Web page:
The Ohio to Erie bike trail is getting closer to downtown London, after Madison County commissioners approved a grant application Monday to purchase a plot of land to expand the bike path.
Currently, Robert’s Pass trail, which comes from Columbus, is disconnected for a more than a mile in London from the Prairie Grass trail, which continues west into Clark County.
The commissioners and the Friends of the Madison County Parks and Trails are looking at a five-acre plot near the intersection of Maple and Center streets. The land extends to the intersection of Walnut and Center streets.
The undeveloped triangular-shaped piece of land is owned by Kelly Manns, who agreed to sell the land for about $131,800. It’s a discount of about $30,700 from the fair market value of more than $162,500.
To pay for the land, Julia Cumming, program administrator for the Madison Soil and Water Conservation District, is applying for the Clean Ohio Trail Grant through Ohio Department of Natural Resources. It can pay for up to 75 percent of the cost, based on the fair market value.
Should the entire grant be awarded to Madison County, it would cover about $121,900. If everything goes smoothly with the grant and Mann’s write-off on the purchase price, it would cost the county $10,000.
There is a chance the grant could be a bit lower, however. Cumming said the land has some awkward features that ODNR might consider unnecessary for the expansion of the trail, such as a ditch and a patch of trees.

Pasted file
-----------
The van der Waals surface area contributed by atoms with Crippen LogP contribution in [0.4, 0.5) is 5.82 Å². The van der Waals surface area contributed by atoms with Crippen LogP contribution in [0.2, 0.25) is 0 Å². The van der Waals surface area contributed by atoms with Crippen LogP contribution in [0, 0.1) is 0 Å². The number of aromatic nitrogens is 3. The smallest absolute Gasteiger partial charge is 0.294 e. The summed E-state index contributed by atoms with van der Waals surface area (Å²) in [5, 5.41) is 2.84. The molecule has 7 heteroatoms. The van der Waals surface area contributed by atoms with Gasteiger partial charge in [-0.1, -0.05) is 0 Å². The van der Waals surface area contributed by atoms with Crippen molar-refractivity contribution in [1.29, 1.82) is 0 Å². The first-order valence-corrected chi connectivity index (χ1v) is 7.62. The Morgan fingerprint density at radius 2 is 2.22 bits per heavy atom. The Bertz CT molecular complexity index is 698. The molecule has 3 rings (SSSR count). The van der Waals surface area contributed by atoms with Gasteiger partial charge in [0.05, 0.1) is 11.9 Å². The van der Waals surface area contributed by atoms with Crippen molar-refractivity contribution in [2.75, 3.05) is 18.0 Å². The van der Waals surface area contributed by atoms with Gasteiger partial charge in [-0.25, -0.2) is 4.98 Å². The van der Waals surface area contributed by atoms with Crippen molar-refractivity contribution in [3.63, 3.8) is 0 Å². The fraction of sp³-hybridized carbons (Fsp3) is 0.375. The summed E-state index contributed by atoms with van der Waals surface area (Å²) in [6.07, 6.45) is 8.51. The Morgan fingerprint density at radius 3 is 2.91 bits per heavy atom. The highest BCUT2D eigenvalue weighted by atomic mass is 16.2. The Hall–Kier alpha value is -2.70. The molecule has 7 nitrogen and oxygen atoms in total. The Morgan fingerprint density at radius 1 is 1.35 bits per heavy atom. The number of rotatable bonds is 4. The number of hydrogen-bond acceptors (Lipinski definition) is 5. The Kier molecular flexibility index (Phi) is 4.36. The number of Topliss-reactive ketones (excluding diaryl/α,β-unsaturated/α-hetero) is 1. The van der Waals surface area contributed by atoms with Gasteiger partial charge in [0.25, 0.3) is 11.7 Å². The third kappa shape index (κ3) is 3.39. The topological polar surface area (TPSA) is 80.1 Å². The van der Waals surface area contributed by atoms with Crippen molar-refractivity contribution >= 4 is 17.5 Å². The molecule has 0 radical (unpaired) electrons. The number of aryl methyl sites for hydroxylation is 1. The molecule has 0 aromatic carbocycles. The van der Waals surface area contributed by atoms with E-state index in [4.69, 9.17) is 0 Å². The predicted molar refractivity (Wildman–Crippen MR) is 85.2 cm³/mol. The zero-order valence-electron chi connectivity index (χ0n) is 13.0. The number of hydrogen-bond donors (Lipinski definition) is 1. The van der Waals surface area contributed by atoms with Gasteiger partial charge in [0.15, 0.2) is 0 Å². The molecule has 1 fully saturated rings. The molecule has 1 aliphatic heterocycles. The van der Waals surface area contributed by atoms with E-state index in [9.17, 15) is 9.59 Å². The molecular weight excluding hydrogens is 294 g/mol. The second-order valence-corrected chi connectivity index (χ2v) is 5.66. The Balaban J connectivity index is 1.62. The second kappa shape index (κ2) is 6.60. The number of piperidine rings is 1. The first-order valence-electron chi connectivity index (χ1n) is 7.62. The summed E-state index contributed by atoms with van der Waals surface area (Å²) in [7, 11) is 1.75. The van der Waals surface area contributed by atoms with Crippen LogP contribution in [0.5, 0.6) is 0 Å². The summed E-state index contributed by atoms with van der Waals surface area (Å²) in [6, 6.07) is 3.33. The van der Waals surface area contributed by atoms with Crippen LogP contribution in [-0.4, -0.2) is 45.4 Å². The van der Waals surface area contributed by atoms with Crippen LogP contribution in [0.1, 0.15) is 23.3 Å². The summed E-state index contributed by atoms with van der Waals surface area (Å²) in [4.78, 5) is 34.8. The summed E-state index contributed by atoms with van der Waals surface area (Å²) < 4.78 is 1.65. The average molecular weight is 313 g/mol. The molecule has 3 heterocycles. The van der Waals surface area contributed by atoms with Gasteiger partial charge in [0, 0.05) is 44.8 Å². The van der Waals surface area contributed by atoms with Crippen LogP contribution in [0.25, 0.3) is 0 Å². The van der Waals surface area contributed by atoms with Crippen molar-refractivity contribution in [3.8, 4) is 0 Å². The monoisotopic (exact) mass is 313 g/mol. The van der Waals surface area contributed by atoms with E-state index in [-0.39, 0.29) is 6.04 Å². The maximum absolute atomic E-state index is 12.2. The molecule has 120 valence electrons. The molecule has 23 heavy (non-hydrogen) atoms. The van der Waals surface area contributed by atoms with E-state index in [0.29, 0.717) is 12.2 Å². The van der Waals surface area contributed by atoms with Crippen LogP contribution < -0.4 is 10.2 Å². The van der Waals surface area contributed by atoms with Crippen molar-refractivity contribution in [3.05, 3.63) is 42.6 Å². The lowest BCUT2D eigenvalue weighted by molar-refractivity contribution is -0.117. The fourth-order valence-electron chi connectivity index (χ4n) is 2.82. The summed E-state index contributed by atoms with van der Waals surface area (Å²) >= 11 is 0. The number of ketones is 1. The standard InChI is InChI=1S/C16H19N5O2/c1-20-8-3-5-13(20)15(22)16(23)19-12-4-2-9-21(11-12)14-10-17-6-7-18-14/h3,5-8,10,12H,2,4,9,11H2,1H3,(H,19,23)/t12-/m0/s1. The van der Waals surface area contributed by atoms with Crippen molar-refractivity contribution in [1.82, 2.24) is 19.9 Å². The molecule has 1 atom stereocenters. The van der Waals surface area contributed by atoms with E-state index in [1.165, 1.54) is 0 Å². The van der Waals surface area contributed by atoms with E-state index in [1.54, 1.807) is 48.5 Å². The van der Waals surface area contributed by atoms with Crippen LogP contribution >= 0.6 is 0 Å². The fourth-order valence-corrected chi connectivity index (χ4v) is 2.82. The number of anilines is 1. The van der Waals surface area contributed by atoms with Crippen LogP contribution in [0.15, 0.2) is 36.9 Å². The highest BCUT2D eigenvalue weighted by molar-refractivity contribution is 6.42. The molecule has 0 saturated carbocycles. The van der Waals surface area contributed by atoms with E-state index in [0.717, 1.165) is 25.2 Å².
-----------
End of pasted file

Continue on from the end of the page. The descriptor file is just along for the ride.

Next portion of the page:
Cumming said its part of a statewide effort to close the gaps through the trails. Currently, the gap has bikers riding on Center Street.
“Many people decide to turn back from there,” she said.
She’s convinced traffic through London will increase.
“Business aren’t benefiting now,” she said. “It will really change if we can close the gap.”
It’s a sentiment Wayne Roberts, executive director of Friends of Madison County Parks and Trails, shares.
“We really want to eliminate the time it takes to get back on the trail,” he said. “I think it could add value to the area and could be good for businesses in downtown London, where people might decide to take a break for coffee, get a doughnut, things like that.”
Robert’s hope is that this land purchase would be the first of many to link the two bike trails together and run through London. He’s hoping for donations and support for the future.
“We want to convince the local entrepreneurs to get on board for more expansions,” he said.
Cumming said she’ll be adamant on persuading the agency why the rest of the land is needed and the benefits it could give to the bike trails, especially since it’s unlikely to convince the land owner to just sell a portion of the property, which would be bisected by the trail.
“I think it’s a solid case. I think it’s asking for what this grant is meant to do,” she said. “But ODNR can decrease based on their own determination.”
Maximilian Kwiatkowski can be reached at 740-852-1616, ext. 1617 or on Twitter @MSFKwiat.